Activity for the week of 29 October-4 November 2008
The Weekly Volcanic Activity Report is a cooperative project between the Smithsonian's Global Volcanism Program and the US Geological Survey's Volcano Hazards Program. Updated by 2300 UTC every Wednesday, notices of volcanic activity posted on these pages are preliminary and subject to change as events are studied in more detail. This is not a comprehensive list of all of Earth's volcanoes erupting during the week, but rather a summary of activity at volcanoes that meet criteria discussed in detail in the "Criteria and Disclaimers" section. Carefully reviewed, detailed reports on various volcanoes are published monthly in the Bulletin of the Global Volcanism Network.
New Activity / Unrest
| 42.833°S, 72.646°W
| Elevation 1122 m
On 29 October, SERNAGEOMIN received reports of an increase in activity at Chaitén characterized by several explosions that darkened the plume and caused it to rise from about 1.6 km (5,200 ft) a.s.l to about 3.1 km (10,200 ft) a.s.l. SERNAGEOMIN reported that variations in seismicity remained similar to patterns detected during the pervious weeks. A gas plume was continually emitted to an altitude of 3.1 km (10,200 ft) a.s.l. during the previous week. ONEMI reported that during an overflight on 30 October, scientists observed a landslide that had originated from the active lava dome. The next day observers described a plume emitted from multiple areas that rose to an altitude of 2.1 km (6,900 ft) a.s.l. The white component of the plume (steam and gas) emitted mainly from the center and S parts of the lava dome. Vents on the N and NE area produced a gray plume. The Alert Level remained Red.
Based on observations of satellite imagery, Puerto Montt Flight Information Region (FIR) notices, web camera views, SIGMET notices, and pilot reports, the Buenos Aires VAAC reported that during 29-30 October and 1-3 November ash plumes from Chaitén rose to altitudes 2.4-3.7 km (8,000-12,000 ft) a.s.l. and drifted N, NE, and E. Thermal anomalies were present on 30 October and 2 November.
On 4 November, SERNAGEOMIN reported that a recent overflight confirmed the presence of a second new lava dome. The new dome grew in the NE part of the first dome that started to form in May 2008, and had a diameter of about 300 m and a height of about 150 m. Spines protruded from the top. Seismicity was concentrated underneath that area.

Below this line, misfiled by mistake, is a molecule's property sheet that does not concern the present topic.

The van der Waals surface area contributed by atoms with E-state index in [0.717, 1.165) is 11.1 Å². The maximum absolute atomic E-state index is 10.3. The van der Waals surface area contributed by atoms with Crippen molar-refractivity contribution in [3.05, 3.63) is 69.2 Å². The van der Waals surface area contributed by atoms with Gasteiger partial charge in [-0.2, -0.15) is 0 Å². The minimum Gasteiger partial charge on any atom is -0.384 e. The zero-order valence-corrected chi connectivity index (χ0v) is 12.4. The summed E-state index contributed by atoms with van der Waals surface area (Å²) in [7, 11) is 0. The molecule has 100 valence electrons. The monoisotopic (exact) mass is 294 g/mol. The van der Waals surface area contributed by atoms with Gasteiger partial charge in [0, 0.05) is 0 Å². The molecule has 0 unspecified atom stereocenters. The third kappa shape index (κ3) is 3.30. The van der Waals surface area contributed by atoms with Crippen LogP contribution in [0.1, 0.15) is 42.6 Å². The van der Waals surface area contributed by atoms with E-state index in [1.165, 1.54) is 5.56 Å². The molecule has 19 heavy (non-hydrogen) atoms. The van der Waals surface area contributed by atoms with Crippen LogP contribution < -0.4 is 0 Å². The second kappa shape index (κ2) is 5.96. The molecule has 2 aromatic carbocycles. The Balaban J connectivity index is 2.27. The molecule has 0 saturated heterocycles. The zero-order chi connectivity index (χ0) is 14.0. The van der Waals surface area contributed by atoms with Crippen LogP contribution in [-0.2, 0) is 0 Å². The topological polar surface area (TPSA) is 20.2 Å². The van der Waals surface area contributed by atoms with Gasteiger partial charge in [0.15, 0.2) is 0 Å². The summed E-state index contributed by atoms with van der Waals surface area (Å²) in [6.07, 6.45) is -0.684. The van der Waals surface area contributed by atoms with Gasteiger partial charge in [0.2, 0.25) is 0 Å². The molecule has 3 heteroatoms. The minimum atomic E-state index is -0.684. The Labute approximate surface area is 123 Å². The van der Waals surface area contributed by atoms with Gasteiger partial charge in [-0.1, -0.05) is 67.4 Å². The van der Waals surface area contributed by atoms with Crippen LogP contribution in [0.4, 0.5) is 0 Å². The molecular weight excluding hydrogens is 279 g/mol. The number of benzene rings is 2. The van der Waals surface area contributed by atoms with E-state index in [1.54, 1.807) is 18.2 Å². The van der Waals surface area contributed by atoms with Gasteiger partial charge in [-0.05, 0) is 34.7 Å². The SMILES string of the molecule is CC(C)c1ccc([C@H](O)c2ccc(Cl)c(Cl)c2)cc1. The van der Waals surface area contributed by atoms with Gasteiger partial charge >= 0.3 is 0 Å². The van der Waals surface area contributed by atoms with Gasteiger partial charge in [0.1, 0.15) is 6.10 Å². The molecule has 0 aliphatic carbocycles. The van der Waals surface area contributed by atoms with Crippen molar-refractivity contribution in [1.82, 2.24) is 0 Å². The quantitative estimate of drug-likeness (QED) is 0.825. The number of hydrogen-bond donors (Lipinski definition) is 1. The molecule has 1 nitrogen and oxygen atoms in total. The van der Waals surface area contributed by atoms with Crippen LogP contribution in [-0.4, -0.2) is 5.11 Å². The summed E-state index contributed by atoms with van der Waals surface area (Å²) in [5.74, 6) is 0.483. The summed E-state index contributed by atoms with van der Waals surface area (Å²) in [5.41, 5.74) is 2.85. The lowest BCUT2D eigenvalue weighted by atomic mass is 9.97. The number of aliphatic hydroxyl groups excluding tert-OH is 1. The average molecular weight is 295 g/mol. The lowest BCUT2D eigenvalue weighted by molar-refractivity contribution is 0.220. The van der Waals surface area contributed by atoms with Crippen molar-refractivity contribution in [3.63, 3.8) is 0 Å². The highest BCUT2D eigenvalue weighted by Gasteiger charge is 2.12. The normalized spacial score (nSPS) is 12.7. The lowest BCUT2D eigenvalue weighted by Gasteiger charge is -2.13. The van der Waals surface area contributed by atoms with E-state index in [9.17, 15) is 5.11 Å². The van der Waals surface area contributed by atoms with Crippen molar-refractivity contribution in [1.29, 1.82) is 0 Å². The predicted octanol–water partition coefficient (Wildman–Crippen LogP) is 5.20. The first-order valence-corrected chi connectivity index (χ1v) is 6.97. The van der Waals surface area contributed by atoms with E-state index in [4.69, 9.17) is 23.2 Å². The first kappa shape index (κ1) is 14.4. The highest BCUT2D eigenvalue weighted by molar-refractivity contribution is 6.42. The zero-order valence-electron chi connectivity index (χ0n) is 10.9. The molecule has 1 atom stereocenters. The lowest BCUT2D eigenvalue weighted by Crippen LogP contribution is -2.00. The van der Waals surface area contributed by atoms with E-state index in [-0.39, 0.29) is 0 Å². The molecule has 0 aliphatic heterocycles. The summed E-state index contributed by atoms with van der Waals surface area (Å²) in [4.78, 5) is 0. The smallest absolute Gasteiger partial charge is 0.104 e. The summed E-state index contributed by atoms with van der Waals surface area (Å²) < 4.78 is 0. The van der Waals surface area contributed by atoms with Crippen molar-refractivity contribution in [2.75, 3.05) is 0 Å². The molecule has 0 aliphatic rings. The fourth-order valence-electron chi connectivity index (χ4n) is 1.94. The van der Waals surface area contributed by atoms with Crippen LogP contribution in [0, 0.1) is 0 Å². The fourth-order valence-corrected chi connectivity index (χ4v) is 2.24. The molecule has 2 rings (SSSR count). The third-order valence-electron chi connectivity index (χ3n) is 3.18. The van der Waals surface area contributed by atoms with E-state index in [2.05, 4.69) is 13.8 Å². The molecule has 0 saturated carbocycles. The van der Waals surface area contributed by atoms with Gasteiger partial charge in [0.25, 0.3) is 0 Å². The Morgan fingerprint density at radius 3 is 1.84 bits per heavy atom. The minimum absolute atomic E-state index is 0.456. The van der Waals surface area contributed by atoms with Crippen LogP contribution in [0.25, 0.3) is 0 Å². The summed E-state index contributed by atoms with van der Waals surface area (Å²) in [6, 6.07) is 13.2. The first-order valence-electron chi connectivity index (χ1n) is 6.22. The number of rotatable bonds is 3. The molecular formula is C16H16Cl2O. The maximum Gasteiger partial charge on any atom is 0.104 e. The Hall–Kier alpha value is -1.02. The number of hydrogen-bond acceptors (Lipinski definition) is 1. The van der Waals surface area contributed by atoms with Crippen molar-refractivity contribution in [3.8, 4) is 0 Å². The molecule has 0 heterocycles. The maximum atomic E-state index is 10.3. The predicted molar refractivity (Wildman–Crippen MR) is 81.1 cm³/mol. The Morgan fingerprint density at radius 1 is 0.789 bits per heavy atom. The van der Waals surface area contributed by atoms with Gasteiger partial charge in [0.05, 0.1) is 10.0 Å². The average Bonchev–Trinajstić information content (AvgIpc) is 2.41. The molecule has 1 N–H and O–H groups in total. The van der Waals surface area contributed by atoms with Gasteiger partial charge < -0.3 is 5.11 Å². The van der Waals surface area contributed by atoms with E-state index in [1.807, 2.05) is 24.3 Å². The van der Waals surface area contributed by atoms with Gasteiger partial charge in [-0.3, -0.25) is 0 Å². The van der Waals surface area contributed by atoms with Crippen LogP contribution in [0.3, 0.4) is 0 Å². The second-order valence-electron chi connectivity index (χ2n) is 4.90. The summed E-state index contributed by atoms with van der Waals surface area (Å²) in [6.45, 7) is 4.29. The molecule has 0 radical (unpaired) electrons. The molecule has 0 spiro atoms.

Sources: Buenos Aires Volcanic Ash Advisory Center (VAAC), Oficina Nacional de Emergencia-Ministerio del Interior (ONEMI), Servicio Nacional de Geología y Minería (SERNAGEOMIN)
| 19.514°N, 103.62°W
| Elevation 3850 m
White plumes from Colima were observed rising to altitudes of 4.1-4.3 km (13,500-14,100 ft) a.s.l. during 30-31 October and 2 November. Gray plumes seen on 2 November rose to an altitude of 4.6 km (15,100 ft) a.s.l. Plumes drifted mainly SW and E.
Source: Gobierno del Estado de Colima
| 1.22°N, 77.37°W
| Elevation 4276 m
On 4 November, INGEOMINAS reported that during the previous week pulsating white plumes, occasionally tinged gray or blue, rose from Galeras to altitudes of 4.5-6.8 km (14,800-22,300 ft) a.s.l. and drifted W. During an overflight on 30 October, incandescence was observed on some parts of the lava dome.
Source: Servicio Geológico Colombiano (SGC)
| Central Kamchatka (Russia)
| 56.056°N, 160.642°E
| Elevation 4754 m
KVERT reported that seismic activity at Kliuchevskoi was above background levels during 24-31 October. Video and visual observations showed fumarolic activity during 24-25 and 28-30 October. "Bursting" sounds from the volcano were heard in Klyuchi, about 30 km to the NE. Analysis of satellite imagery revealed a daily thermal anomaly in the crater. The Level of Concern Color Code remained Orange.
Source: Kamchatkan Volcanic Eruption Response Team (KVERT)
Nevado del Huila
| 2.93°N, 76.03°W
| Elevation 5364 m
INGEOMINAS reported that on 3 November residents in an area to the S of Nevado del Huila observed intense fumarolic activity from at or near the summit that was white in color and turned grayish for short intervals. Residents of Wila, Tóez, and Plan de Caloto, to the SW, reported ashfall and strong sulfur odors.
Source: Servicio Geológico Colombiano (SGC)
| Eastern Kamchatka (Russia)
| 54.049°N, 159.443°E
| Elevation 1513 m
KVERT reported that seismic activity at Karymsky was above background levels during 24-27 October and at background levels during 28-31 October. Possible explosions may have generated ash plumes to an altitude of 2.8 km (9,200 ft) a.s.l. Analysis of satellite imagery revealed a thermal anomaly in the crater on 23, 24, and 28 October; clouds prevented observations on the other days. The Level of Concern Color Code remained at Orange.